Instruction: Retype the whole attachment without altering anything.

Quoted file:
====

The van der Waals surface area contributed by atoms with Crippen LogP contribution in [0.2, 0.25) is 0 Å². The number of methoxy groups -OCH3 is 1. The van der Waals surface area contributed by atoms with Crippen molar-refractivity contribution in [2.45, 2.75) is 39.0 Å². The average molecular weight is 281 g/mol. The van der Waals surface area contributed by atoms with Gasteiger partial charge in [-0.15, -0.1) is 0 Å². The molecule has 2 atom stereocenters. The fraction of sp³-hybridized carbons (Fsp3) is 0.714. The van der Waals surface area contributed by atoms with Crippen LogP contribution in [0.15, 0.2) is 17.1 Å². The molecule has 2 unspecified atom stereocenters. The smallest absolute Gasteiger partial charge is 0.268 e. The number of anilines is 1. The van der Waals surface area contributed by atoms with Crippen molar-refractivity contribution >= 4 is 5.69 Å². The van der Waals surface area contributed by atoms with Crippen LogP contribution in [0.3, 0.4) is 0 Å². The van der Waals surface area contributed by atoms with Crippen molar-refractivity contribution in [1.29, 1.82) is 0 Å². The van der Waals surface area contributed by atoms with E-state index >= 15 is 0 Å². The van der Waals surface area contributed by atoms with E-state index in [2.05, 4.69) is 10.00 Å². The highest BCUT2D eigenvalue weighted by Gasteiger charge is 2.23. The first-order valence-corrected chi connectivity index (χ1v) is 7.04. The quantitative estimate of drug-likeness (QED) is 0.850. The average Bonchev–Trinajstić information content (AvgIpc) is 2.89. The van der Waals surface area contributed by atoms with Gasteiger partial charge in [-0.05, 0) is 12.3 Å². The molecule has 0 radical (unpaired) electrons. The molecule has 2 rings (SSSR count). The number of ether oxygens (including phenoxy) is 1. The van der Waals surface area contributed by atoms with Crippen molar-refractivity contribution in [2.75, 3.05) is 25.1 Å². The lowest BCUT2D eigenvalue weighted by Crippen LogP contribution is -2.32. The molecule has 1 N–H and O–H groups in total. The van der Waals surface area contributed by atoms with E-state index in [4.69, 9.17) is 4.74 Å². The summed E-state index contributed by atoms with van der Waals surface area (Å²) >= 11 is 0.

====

The van der Waals surface area contributed by atoms with Crippen LogP contribution in [0.2, 0.25) is 0 Å². The number of methoxy groups -OCH3 is 1. The van der Waals surface area contributed by atoms with Crippen molar-refractivity contribution in [2.45, 2.75) is 39.0 Å². The average molecular weight is 281 g/mol. The van der Waals surface area contributed by atoms with Gasteiger partial charge in [-0.15, -0.1) is 0 Å². The molecule has 2 atom stereocenters. The fraction of sp³-hybridized carbons (Fsp3) is 0.714. The van der Waals surface area contributed by atoms with Crippen LogP contribution in [0.15, 0.2) is 17.1 Å². The molecule has 2 unspecified atom stereocenters. The smallest absolute Gasteiger partial charge is 0.268 e. The number of anilines is 1. The van der Waals surface area contributed by atoms with Crippen molar-refractivity contribution >= 4 is 5.69 Å². The van der Waals surface area contributed by atoms with Crippen LogP contribution in [0.3, 0.4) is 0 Å². The van der Waals surface area contributed by atoms with Crippen molar-refractivity contribution in [1.29, 1.82) is 0 Å². The van der Waals surface area contributed by atoms with E-state index >= 15 is 0 Å². The van der Waals surface area contributed by atoms with E-state index in [2.05, 4.69) is 10.00 Å². The highest BCUT2D eigenvalue weighted by Gasteiger charge is 2.23. The first-order valence-corrected chi connectivity index (χ1v) is 7.04. The quantitative estimate of drug-likeness (QED) is 0.850. The average Bonchev–Trinajstić information content (AvgIpc) is 2.89. The van der Waals surface area contributed by atoms with Gasteiger partial charge in [-0.05, 0) is 12.3 Å². The molecule has 0 radical (unpaired) electrons. The molecule has 2 rings (SSSR count). The number of ether oxygens (including phenoxy) is 1. The van der Waals surface area contributed by atoms with Crippen molar-refractivity contribution in [2.75, 3.05) is 25.1 Å². The lowest BCUT2D eigenvalue weighted by Crippen LogP contribution is -2.32. The molecule has 1 N–H and O–H groups in total. The van der Waals surface area contributed by atoms with E-state index in [4.69, 9.17) is 4.74 Å². The summed E-state index contributed by atoms with van der Waals surface area (Å²) >= 11 is 0.